The good, the bad, and the ugly of the Halton Gran Fondo

This is a very short report on the Halton Gran Fondo. It’s very short because classes start tomorrow, for me, and I’ve got two hours of meetings and five hours of teaching and lots of preparation to do for all of that before I sleep. (See And so it begins, but with a new start!)


Here we are at the start! #hardcoredrownedratselfie

First, the good:

  • Friends! I did the event with Susan, David, and Eaton. We hot tubbed together the night before, we had a breakfast together in the morning and spent a lot of the time riding and chatting.
  • Beautiful scenery, amazing hills. I’m getting faster and more comfortable on hills, partly it’s because I’m a bit lighter and partly because I’m a bit more powerful. Either way, it’s all good.
  • Super well organized event. Great signage, police at major intersections, some roads closed to traffic.
  • There were CIBC minions cleaning bikes afterwards!
  • And maple syrup makes for a great alternative to energy gels. A friend gave me a couple of these for my birthday and they worked great. The taste is much better than the usual chemical goo that has the texture of toothpaste. They were also selling them at the event and you can order your own here.


Now, the bad:

  • Rain, “light showers”? No. More like a downpour at the beginning, letting up to showers, but never completely stopping
  • Cold, 9 degrees C when we started, and never got above 12. Brrrr.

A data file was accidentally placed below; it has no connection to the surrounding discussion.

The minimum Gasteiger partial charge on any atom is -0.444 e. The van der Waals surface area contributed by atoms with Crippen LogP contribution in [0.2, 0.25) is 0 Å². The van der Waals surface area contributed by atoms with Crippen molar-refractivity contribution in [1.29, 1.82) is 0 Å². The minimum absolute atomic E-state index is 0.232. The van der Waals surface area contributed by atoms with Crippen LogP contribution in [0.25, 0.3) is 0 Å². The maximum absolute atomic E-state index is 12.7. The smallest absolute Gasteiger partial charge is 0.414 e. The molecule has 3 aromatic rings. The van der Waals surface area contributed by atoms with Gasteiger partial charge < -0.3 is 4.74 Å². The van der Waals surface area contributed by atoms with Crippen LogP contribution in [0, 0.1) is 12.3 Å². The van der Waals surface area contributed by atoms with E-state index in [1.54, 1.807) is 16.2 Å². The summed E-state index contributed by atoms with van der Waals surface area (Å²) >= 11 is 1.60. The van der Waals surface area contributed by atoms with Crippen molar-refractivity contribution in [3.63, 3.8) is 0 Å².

• Wind, the kind of wind that goes with cold and rain in September. Ugh.
  • Hills (I know, see above, but it’s truly a love/hate thing)
  • And a broken spoke about 50 km in. Luckily we were close to the mechanic’s van and they got me back on the road pretty quickly. (We had signed up to do the 110 km but given the weather we switched to the 80. Good choice on any number of fronts as it turned out. I’m still shivering.)

Here’s what it looked like out the car window while we were leaving Susan’s house.

My Facebook comment: “Rainy 10 degrees. Perfect day for a 110 km Gran Fondo. Yikes.”

And for the truly ugly:

  • David and I got back to London to a broken hot tub…. That was the thought that had sustained us. Hot tub hopes dashed, I opted for a hot bath and nap with Cheddar, the dog instead.

Hard to believe that we went from last week’s heat stroke weather to hypothermia cycling conditions in just a few days.

Last year we also dropped to the 80 km–due to injury, not weather. You can read about the ride here. Maybe someday we’ll get to ride the 110 km version!


3 thoughts on “The good, the bad, and the ugly of the Halton Gran Fondo

  1. riding is good it one of those things that keeps people fit but it not every body that can rid just like me maybe i will start learning how to rid to keep fit

  2. Sounds like miserable conditions but great that you rode and there were some ‘goods’ in the day. Too often I have taken the ‘nah conditions are awful I’ll stay on the couch’ option and missed the shared experience/the challenge. So long as it remains safe then we should be all-weather athletes. The tales you tell are about days like this! Glad you got through with just a busted spoke. (Rolling flats in bad weather are the worst!).

  3. Ah, the weather! I can relate with the Fondo I was doing in NY State earlier this year. I rode the shortest option in the rain and literally made the call 5 minutes before. We drove and camped for me to do the ride, so I’m glad that I did, even if I was nervous. The people I went with did not, so I felt it was my responsibility as the (nervous) one with a little experience in the rain and on the hills. I’ve been rained out entirely of a gran fondo also a trip away, but was able to get in on another ride in the area the same weekend (110km instead of 100 miles, but still tough and still fun and still filled with good memories). I guess making the most of it is what matters, and it seems like you did! Here’s to lots of dry and crisp and sunny and wonderful fall rides…

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